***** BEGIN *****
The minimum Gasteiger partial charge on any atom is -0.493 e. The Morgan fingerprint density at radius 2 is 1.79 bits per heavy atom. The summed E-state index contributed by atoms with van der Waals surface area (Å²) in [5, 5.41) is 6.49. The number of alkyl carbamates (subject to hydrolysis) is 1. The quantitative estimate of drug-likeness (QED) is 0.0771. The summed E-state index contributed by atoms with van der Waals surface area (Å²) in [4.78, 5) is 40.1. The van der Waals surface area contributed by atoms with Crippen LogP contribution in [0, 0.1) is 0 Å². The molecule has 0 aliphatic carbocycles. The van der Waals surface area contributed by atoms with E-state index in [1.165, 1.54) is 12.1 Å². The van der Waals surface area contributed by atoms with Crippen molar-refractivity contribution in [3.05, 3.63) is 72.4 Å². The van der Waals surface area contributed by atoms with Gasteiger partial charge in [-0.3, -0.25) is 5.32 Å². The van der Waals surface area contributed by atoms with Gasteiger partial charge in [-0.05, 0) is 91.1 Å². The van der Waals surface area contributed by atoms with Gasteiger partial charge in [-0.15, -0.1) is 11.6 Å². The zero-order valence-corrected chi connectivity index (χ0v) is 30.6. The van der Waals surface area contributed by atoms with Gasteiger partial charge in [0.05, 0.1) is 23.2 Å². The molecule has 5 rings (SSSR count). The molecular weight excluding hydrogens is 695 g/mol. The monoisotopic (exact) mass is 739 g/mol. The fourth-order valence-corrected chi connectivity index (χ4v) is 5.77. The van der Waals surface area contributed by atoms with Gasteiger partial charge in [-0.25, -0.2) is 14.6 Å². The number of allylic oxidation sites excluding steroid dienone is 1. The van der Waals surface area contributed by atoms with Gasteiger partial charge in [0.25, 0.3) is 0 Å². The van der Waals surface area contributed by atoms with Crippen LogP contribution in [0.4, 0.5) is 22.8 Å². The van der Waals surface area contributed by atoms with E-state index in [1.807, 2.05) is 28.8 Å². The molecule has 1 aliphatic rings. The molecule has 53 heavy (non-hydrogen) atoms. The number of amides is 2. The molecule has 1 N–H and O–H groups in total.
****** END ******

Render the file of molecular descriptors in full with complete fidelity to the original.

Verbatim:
The minimum Gasteiger partial charge on any atom is -0.493 e. The Morgan fingerprint density at radius 2 is 1.79 bits per heavy atom. The summed E-state index contributed by atoms with van der Waals surface area (Å²) in [5, 5.41) is 6.49. The number of alkyl carbamates (subject to hydrolysis) is 1. The quantitative estimate of drug-likeness (QED) is 0.0771. The summed E-state index contributed by atoms with van der Waals surface area (Å²) in [4.78, 5) is 40.1. The van der Waals surface area contributed by atoms with Crippen LogP contribution in [0, 0.1) is 0 Å². The molecule has 0 aliphatic carbocycles. The van der Waals surface area contributed by atoms with E-state index in [1.165, 1.54) is 12.1 Å². The van der Waals surface area contributed by atoms with Crippen molar-refractivity contribution in [3.05, 3.63) is 72.4 Å². The van der Waals surface area contributed by atoms with Gasteiger partial charge in [-0.3, -0.25) is 5.32 Å². The van der Waals surface area contributed by atoms with Gasteiger partial charge in [-0.05, 0) is 91.1 Å². The van der Waals surface area contributed by atoms with Gasteiger partial charge in [-0.15, -0.1) is 11.6 Å². The zero-order valence-corrected chi connectivity index (χ0v) is 30.6. The van der Waals surface area contributed by atoms with Gasteiger partial charge in [0.05, 0.1) is 23.2 Å². The molecule has 5 rings (SSSR count). The molecular weight excluding hydrogens is 695 g/mol. The monoisotopic (exact) mass is 739 g/mol. The fourth-order valence-corrected chi connectivity index (χ4v) is 5.77. The van der Waals surface area contributed by atoms with Gasteiger partial charge in [-0.25, -0.2) is 14.6 Å². The number of allylic oxidation sites excluding steroid dienone is 1. The van der Waals surface area contributed by atoms with Gasteiger partial charge in [0.25, 0.3) is 0 Å². The van der Waals surface area contributed by atoms with Crippen LogP contribution in [0.4, 0.5) is 22.8 Å². The van der Waals surface area contributed by atoms with E-state index in [1.807, 2.05) is 28.8 Å². The molecule has 1 aliphatic rings. The molecule has 53 heavy (non-hydrogen) atoms. The number of amides is 2. The molecule has 1 N–H and O–H groups in total.